5. I would then that you should forgive, seeing that I find you asking forgiveness. You are asked, forgive: you are asked, and you will ask yourself; you are asked, forgive; you will ask to be forgiven; for, lo, the time of prayer will come: I have you fast in the words you will have to speak. You will say,
Our Father, which art in heaven. For you will not be in the number of children, if you shall not say,
Our Father. So then you will say,
Our Father, which art in heaven. Follow on;
Hallowed be Your Name. Say on,
Your kingdom come. Follow still on,
Your will be done, as in heaven, so in earth. See what you add next,
Give us this day our daily bread. Where are your riches? So you are a beggar. Nevertheless in the mean while (it is the point I am speaking of), say what is next after,
Give us this day our daily bread. Say what follows this:
Forgive us our debts. Now you have come to my words,
Forgive us our debts. By what right? By what covenant? On what condition? On what express stipulation?
As we also forgive our debtors. It is but a small thing that you do not forgive; yea you do more, you lie unto God. The condition is laid down, the law fixed.
Forgive as I forgive. Therefore He does not forgive, unless you forgive.
Forgive as I forgive. You wish to be forgiven when you ask; forgive him that asks of you. He that is skilled in heaven's laws has dictated these prayers: He does not deceive you; ask according to the tenor of His heavenly voice: say,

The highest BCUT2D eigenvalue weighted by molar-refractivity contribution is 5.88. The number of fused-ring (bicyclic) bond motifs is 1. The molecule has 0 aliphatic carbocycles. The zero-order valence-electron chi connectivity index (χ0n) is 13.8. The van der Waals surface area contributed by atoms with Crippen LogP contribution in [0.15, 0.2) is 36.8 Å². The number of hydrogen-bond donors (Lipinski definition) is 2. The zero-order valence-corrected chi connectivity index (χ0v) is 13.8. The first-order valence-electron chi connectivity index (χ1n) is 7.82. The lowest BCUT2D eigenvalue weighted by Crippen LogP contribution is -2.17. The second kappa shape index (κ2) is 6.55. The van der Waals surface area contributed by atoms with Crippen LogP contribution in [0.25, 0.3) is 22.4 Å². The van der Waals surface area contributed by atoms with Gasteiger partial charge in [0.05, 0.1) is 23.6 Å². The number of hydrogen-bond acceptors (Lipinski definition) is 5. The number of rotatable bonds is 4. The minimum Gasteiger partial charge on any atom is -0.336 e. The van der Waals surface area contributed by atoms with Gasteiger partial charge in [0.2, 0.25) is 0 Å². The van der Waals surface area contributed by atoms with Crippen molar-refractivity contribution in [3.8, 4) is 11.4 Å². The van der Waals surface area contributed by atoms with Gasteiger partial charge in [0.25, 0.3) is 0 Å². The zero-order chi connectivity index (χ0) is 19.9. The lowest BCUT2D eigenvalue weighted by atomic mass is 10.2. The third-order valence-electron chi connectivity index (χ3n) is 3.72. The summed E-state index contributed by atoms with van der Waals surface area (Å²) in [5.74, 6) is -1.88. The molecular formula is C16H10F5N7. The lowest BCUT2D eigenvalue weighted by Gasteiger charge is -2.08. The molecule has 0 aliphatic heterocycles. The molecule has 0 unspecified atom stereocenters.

Forgive us, as we also forgive, and do what you say. He that lies in his prayers, loses the benefit he seeks: he that lies in his prayers, both loses his cause, and finds his punishment. And if any one lies to the emperor, he is convicted of his lie at his coming: but when you lie in prayer, you by your very prayer are convicted. For God does not seek for witness as regards you to convict you. He who dictated the prayers to you, is your Advocate: if you lie, He is a witness against you: if you do not amend yourself, He will be your Judge. So then both say it, and do. For if you say it not, you will not obtain making your requests contrary to the law; but if you say it and do it not, you will be further guilty of lying. There is no means of evading that verse, save by fulfilling what we say. Can we blot this verse out of our prayer? Would ye that clause,
Forgive us our debts, should be there, and that we should blot out what follows,
As we also forgive our debtors? You shall not blot it out, lest you be first blotted out yourself. So then in this prayer you say,
Give, and you say,
Forgive: that you may receive what you have not, and may be forgiven what you have done amiss. So then you wish to receive, give; you wish to be forgiven, forgive. It is a brief summary. Hear Christ Himself in another place,
Forgive, and you shall be forgiven. What will you forgive? What others have sinned against you. What shall you be forgiven? What you have sinned yourselves.
Give, and there shall be given you what ye desire, eternal life. Support the temporal life of the poor man, sustain the poor man's present life, and for this so small and earthly seed you shall receive for harvest life eternal. Amen.
Source. Translated by R.G. MacMullen. From Nicene and Post-Nicene Fathers, First Series, Vol. 6. Edited by Philip Schaff. (Buffalo, NY: Christian Literature Publishing Co., 1888.) Revised and edited for New Advent by Kevin Knight. <http://www.newadvent.org/fathers/160364.htm>.